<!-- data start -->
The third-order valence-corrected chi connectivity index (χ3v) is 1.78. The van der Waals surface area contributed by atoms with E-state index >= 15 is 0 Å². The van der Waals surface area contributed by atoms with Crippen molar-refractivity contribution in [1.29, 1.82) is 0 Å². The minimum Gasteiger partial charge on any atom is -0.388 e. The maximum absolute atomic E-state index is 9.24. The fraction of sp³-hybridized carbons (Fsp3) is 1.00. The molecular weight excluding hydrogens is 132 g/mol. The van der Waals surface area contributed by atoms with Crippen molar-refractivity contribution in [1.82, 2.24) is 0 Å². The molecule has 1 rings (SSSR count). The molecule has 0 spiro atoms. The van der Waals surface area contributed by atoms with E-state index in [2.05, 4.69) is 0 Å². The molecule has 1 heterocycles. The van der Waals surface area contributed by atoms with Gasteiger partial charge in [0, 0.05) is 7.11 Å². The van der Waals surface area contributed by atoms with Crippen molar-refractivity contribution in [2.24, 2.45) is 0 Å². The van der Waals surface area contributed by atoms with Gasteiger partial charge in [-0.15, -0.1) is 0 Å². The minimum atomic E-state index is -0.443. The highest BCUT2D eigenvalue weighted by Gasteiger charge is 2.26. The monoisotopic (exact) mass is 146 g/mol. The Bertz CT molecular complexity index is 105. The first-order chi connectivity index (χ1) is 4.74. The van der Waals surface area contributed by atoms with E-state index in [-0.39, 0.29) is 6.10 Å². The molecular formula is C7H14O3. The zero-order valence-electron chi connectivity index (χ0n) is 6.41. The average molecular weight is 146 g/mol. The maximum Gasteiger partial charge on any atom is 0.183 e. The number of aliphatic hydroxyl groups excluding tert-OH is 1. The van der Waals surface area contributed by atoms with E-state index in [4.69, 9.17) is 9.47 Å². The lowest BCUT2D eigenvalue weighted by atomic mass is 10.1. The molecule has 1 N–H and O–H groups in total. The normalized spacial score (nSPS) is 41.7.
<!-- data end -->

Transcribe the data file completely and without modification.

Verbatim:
The third-order valence-corrected chi connectivity index (χ3v) is 1.78. The van der Waals surface area contributed by atoms with E-state index >= 15 is 0 Å². The van der Waals surface area contributed by atoms with Crippen molar-refractivity contribution in [1.29, 1.82) is 0 Å². The minimum Gasteiger partial charge on any atom is -0.388 e. The maximum absolute atomic E-state index is 9.24. The fraction of sp³-hybridized carbons (Fsp3) is 1.00. The molecular weight excluding hydrogens is 132 g/mol. The van der Waals surface area contributed by atoms with Crippen molar-refractivity contribution in [1.82, 2.24) is 0 Å². The molecule has 1 rings (SSSR count). The molecule has 0 spiro atoms. The van der Waals surface area contributed by atoms with E-state index in [2.05, 4.69) is 0 Å². The molecule has 1 heterocycles. The van der Waals surface area contributed by atoms with Gasteiger partial charge in [0, 0.05) is 7.11 Å². The van der Waals surface area contributed by atoms with Crippen molar-refractivity contribution in [2.24, 2.45) is 0 Å². The van der Waals surface area contributed by atoms with Gasteiger partial charge in [-0.15, -0.1) is 0 Å². The minimum atomic E-state index is -0.443. The highest BCUT2D eigenvalue weighted by Gasteiger charge is 2.26. The monoisotopic (exact) mass is 146 g/mol. The Bertz CT molecular complexity index is 105. The first-order chi connectivity index (χ1) is 4.74. The van der Waals surface area contributed by atoms with E-state index in [-0.39, 0.29) is 6.10 Å². The molecular formula is C7H14O3. The zero-order valence-electron chi connectivity index (χ0n) is 6.41. The average molecular weight is 146 g/mol. The maximum Gasteiger partial charge on any atom is 0.183 e. The number of aliphatic hydroxyl groups excluding tert-OH is 1. The van der Waals surface area contributed by atoms with E-state index in [4.69, 9.17) is 9.47 Å². The lowest BCUT2D eigenvalue weighted by atomic mass is 10.1. The molecule has 1 N–H and O–H groups in total. The normalized spacial score (nSPS) is 41.7.